3 Big Things That God Has Taught Me Through My Worship Residency

With my worship residency at the Austin Stone drawing to a close, and my new position as Worship Director at Citylight Lincoln in Lincoln, Nebraska beginning soon, I want to take an opportunity to reflect on what God has taught me over the past year as I’ve been immersed in worship residency. If I were to name off everything I’ve learned, I could write a novel! For the sake of time and efficiency, I’ll name off 3 of the biggest things that God has taught me.

1. I am not self-sufficient. I am reliant upon God. 

The support raising process early on in my residency made me quickly realize my inadequacy at supplying my own needs. Every time I asked others to partner with me in giving, I was leaning into God’s provision. Every phone call, every face-to-face meeting with a potential supporter, was a declaration – “I am not capable of doing this on my own.” I needed God to put it on people’s hearts to give, and to give generously. I was reliant upon God in those moments more than ever.

Early on in residency I also realized that my schedule was going to be packed, and that I was going to be pushed to the brim in my capacity. I knew that I wouldn’t be able to handle all that was expected of me in my own strength. I had to lean into God and ask for energy, courage, and perseverance. I had to daily rely on God to provide. I continue to need it every day and in every circumstance, but the residency brought home that realization in a profound way.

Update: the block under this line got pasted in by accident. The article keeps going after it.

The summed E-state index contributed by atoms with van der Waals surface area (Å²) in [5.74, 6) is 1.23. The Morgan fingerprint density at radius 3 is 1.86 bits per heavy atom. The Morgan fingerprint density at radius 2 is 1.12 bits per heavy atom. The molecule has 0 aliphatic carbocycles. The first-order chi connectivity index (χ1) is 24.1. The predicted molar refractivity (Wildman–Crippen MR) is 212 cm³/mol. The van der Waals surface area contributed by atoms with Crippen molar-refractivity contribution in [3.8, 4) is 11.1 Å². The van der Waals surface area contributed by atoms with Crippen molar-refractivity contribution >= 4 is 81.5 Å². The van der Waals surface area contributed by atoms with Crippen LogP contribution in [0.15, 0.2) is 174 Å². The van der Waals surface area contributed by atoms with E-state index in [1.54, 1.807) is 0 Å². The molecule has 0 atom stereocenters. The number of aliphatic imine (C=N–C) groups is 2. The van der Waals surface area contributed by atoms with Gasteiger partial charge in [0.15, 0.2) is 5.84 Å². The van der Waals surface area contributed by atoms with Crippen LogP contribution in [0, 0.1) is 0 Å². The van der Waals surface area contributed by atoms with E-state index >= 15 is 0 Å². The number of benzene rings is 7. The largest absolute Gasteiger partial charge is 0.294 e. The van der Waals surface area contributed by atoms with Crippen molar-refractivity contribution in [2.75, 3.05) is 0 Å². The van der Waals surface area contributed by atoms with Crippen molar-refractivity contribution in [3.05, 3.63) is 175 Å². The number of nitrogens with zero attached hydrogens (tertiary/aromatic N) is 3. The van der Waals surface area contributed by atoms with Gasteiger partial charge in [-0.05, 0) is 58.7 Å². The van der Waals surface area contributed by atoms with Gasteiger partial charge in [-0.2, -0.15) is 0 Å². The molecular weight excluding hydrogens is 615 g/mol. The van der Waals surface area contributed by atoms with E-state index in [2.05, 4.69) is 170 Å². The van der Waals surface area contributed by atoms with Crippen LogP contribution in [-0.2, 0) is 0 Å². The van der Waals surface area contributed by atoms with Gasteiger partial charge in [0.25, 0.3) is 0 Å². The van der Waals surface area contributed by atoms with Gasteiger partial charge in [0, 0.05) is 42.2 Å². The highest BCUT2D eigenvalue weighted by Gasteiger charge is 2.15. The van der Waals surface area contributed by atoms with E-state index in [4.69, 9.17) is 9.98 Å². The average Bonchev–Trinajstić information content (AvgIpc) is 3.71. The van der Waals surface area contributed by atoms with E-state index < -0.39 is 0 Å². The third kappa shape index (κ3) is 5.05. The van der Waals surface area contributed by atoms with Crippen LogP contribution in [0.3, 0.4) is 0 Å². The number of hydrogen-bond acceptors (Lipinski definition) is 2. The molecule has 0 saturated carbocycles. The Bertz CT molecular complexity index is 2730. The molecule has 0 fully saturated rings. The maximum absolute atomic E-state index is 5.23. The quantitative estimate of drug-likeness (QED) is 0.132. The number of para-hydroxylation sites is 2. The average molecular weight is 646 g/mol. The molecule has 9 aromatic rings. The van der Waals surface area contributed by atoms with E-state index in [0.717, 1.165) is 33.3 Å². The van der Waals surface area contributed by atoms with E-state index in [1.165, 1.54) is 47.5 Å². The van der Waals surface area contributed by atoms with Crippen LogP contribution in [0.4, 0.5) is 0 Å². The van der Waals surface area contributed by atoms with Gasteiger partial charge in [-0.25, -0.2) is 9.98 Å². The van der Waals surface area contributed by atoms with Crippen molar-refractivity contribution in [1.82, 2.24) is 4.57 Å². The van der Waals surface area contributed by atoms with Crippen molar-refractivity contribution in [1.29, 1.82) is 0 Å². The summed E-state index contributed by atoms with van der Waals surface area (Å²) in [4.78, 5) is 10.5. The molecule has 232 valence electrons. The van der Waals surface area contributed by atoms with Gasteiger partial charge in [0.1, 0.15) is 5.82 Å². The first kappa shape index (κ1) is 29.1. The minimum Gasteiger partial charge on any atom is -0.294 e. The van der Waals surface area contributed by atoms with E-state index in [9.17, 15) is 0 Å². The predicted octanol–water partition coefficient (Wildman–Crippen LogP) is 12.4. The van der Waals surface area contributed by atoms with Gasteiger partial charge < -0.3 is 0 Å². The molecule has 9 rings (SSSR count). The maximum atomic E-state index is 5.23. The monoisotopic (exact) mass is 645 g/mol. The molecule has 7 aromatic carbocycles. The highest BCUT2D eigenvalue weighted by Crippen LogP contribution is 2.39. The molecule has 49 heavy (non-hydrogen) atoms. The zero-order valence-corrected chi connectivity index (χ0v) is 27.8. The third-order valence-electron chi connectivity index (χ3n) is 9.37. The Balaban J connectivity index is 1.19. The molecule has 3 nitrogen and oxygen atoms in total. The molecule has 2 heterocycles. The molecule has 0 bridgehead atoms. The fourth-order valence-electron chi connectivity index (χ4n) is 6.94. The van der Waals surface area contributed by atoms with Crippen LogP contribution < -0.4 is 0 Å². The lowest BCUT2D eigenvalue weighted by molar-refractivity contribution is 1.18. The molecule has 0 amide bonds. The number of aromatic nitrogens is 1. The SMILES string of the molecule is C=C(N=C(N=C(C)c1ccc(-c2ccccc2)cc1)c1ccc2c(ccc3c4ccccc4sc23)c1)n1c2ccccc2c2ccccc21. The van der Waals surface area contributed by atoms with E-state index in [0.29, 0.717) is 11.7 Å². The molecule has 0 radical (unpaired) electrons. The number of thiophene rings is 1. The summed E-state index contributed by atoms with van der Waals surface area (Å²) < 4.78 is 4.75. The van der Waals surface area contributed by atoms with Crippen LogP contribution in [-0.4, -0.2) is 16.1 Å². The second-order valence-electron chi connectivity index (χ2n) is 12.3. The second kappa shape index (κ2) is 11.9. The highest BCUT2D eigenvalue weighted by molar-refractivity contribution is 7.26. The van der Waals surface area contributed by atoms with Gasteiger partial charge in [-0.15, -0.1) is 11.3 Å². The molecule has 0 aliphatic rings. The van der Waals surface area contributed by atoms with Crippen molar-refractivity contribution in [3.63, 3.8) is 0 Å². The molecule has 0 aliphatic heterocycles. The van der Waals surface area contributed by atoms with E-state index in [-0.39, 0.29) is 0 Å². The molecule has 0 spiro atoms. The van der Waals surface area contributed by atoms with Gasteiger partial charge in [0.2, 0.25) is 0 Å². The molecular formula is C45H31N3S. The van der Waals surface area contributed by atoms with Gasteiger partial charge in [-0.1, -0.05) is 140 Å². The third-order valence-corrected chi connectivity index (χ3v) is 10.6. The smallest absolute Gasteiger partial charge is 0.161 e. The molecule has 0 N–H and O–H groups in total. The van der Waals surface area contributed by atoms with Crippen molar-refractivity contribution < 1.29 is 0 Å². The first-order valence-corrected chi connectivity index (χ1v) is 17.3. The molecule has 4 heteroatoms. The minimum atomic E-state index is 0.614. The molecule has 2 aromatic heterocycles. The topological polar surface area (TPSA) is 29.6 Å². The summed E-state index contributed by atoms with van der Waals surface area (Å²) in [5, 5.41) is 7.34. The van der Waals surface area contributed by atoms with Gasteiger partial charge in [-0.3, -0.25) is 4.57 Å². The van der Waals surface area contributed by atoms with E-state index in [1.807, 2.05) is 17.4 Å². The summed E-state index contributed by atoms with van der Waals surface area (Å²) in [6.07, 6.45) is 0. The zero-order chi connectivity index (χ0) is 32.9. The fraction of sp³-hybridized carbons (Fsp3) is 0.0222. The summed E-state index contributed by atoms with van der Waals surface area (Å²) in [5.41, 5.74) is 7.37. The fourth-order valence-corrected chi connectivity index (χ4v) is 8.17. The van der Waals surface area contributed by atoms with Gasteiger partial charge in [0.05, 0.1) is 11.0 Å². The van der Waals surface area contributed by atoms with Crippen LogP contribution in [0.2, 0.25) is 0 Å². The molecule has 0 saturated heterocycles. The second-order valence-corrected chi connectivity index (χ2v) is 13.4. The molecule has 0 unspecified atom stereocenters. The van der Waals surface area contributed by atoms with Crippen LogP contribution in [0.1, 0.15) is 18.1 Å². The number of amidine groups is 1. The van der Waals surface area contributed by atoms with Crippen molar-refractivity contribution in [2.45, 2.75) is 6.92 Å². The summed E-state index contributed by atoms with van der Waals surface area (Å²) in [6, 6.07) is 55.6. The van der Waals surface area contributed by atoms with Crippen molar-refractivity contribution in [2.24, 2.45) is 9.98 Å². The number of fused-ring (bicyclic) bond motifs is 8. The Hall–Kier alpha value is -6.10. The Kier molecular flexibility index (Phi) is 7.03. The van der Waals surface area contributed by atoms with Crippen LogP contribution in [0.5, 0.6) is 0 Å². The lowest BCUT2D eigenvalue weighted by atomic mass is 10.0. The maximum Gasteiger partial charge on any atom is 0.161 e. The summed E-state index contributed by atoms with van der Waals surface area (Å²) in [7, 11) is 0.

2. I can be confident in the gifts God has given me and the things He’s called me to. 

When I came to the Austin Stone I wasn’t confident that I could memorize a worship song. I wasn’t confident that I could could lead a band well. I wasn’t confident that I could learn enough about music theory, or become a good enough guitar player to keep up with the amount of talent at the church. And to some extent, that may all still be true.

And that’s okay.

I can still walk in confidence, because I am fully able to do the things that God has called me to do, to the best of my ability. My confidence lies in God’s calling and in His provision. Failure is a friend if I’m able to learn from it. It’s a friend that stings, but a friend nonetheless. God is sovereign in the midst of my successes and in the midst of my failures. I can trust that He will work in every circumstance for His glory and for my good. The residency has helped to bring me to the realization that my confidence cannot lie in something as shaky and fickle and small as my own skills or abilities. God is my confidence. And that’s a solid, never-changing, big confidence to have.

3. I will never stop growing, improving, and learning.